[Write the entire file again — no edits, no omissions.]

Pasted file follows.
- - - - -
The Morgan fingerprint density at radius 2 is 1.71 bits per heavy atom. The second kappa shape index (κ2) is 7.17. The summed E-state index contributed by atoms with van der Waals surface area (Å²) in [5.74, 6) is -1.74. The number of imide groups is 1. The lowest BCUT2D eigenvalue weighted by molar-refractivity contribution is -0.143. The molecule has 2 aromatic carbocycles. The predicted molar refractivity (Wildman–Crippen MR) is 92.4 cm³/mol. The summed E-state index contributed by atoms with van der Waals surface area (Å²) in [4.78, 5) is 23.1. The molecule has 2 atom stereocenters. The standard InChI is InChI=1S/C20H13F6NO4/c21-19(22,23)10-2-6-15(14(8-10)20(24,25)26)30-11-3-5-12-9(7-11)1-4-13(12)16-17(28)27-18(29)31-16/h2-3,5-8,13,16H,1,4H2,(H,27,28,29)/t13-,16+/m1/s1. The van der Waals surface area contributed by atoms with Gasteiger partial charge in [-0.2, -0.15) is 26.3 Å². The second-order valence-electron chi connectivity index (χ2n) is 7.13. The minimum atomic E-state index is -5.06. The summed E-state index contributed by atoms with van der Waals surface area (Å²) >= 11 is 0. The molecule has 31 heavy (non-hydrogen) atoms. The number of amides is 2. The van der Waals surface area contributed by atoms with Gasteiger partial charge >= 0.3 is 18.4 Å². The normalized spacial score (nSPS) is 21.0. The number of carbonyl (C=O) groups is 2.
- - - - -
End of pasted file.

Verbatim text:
The Morgan fingerprint density at radius 2 is 1.71 bits per heavy atom. The second kappa shape index (κ2) is 7.17. The summed E-state index contributed by atoms with van der Waals surface area (Å²) in [5.74, 6) is -1.74. The number of imide groups is 1. The lowest BCUT2D eigenvalue weighted by molar-refractivity contribution is -0.143. The molecule has 2 aromatic carbocycles. The predicted molar refractivity (Wildman–Crippen MR) is 92.4 cm³/mol. The summed E-state index contributed by atoms with van der Waals surface area (Å²) in [4.78, 5) is 23.1. The molecule has 2 atom stereocenters. The standard InChI is InChI=1S/C20H13F6NO4/c21-19(22,23)10-2-6-15(14(8-10)20(24,25)26)30-11-3-5-12-9(7-11)1-4-13(12)16-17(28)27-18(29)31-16/h2-3,5-8,13,16H,1,4H2,(H,27,28,29)/t13-,16+/m1/s1. The van der Waals surface area contributed by atoms with Gasteiger partial charge in [-0.2, -0.15) is 26.3 Å². The second-order valence-electron chi connectivity index (χ2n) is 7.13. The minimum atomic E-state index is -5.06. The summed E-state index contributed by atoms with van der Waals surface area (Å²) >= 11 is 0. The molecule has 31 heavy (non-hydrogen) atoms. The number of amides is 2. The van der Waals surface area contributed by atoms with Gasteiger partial charge >= 0.3 is 18.4 Å². The normalized spacial score (nSPS) is 21.0. The number of carbonyl (C=O) groups is 2.